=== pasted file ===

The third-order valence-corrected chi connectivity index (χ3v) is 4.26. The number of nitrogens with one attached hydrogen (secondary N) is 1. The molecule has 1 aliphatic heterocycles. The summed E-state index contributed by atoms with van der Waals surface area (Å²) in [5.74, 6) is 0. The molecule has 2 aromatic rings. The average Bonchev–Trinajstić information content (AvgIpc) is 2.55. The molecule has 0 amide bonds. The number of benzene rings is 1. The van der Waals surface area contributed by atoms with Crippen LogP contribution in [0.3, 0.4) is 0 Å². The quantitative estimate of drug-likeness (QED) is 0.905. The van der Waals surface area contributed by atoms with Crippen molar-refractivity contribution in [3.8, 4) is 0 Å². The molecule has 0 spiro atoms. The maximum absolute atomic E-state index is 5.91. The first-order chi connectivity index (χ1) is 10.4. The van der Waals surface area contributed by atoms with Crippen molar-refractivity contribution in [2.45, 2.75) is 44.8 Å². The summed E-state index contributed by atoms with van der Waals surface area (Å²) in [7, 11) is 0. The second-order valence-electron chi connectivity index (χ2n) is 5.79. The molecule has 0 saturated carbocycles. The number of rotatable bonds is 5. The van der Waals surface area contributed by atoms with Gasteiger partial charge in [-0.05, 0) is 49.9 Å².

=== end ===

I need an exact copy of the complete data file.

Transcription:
The third-order valence-corrected chi connectivity index (χ3v) is 4.26. The number of nitrogens with one attached hydrogen (secondary N) is 1. The molecule has 1 aliphatic heterocycles. The summed E-state index contributed by atoms with van der Waals surface area (Å²) in [5.74, 6) is 0. The molecule has 2 aromatic rings. The average Bonchev–Trinajstić information content (AvgIpc) is 2.55. The molecule has 0 amide bonds. The number of benzene rings is 1. The van der Waals surface area contributed by atoms with Crippen LogP contribution in [0.3, 0.4) is 0 Å². The quantitative estimate of drug-likeness (QED) is 0.905. The van der Waals surface area contributed by atoms with Crippen molar-refractivity contribution in [3.8, 4) is 0 Å². The molecule has 0 spiro atoms. The maximum absolute atomic E-state index is 5.91. The first-order chi connectivity index (χ1) is 10.4. The van der Waals surface area contributed by atoms with Crippen molar-refractivity contribution in [2.45, 2.75) is 44.8 Å². The summed E-state index contributed by atoms with van der Waals surface area (Å²) in [7, 11) is 0. The second-order valence-electron chi connectivity index (χ2n) is 5.79. The molecule has 0 saturated carbocycles. The number of rotatable bonds is 5. The van der Waals surface area contributed by atoms with Gasteiger partial charge in [-0.05, 0) is 49.9 Å².